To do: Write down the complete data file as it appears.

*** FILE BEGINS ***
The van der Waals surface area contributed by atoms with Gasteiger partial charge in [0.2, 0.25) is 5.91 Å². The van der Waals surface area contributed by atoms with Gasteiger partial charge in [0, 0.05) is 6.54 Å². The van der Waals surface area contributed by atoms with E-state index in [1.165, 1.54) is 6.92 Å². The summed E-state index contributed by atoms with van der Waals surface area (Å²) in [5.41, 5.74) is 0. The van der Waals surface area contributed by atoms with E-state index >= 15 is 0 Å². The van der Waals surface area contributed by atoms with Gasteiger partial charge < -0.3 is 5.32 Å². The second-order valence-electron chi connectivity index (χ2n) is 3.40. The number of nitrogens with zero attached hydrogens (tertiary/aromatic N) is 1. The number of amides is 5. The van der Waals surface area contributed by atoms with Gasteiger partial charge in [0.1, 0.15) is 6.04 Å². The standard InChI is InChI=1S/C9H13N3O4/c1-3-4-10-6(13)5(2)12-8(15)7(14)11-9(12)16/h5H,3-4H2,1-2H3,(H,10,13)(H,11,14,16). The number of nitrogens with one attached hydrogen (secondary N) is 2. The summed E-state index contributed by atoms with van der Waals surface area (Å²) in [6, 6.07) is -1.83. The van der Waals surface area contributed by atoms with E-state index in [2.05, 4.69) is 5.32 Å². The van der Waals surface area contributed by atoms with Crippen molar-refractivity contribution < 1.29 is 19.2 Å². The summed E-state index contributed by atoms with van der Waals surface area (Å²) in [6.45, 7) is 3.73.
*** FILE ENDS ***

The van der Waals surface area contributed by atoms with Gasteiger partial charge in [0.2, 0.25) is 5.91 Å². The van der Waals surface area contributed by atoms with Gasteiger partial charge in [0, 0.05) is 6.54 Å². The van der Waals surface area contributed by atoms with E-state index in [1.165, 1.54) is 6.92 Å². The summed E-state index contributed by atoms with van der Waals surface area (Å²) in [5.41, 5.74) is 0. The van der Waals surface area contributed by atoms with E-state index >= 15 is 0 Å². The van der Waals surface area contributed by atoms with Gasteiger partial charge < -0.3 is 5.32 Å². The second-order valence-electron chi connectivity index (χ2n) is 3.40. The number of nitrogens with zero attached hydrogens (tertiary/aromatic N) is 1. The number of amides is 5. The van der Waals surface area contributed by atoms with Gasteiger partial charge in [0.1, 0.15) is 6.04 Å². The standard InChI is InChI=1S/C9H13N3O4/c1-3-4-10-6(13)5(2)12-8(15)7(14)11-9(12)16/h5H,3-4H2,1-2H3,(H,10,13)(H,11,14,16). The number of nitrogens with one attached hydrogen (secondary N) is 2. The summed E-state index contributed by atoms with van der Waals surface area (Å²) in [6, 6.07) is -1.83. The van der Waals surface area contributed by atoms with E-state index in [2.05, 4.69) is 5.32 Å². The van der Waals surface area contributed by atoms with Crippen molar-refractivity contribution < 1.29 is 19.2 Å². The summed E-state index contributed by atoms with van der Waals surface area (Å²) in [6.45, 7) is 3.73.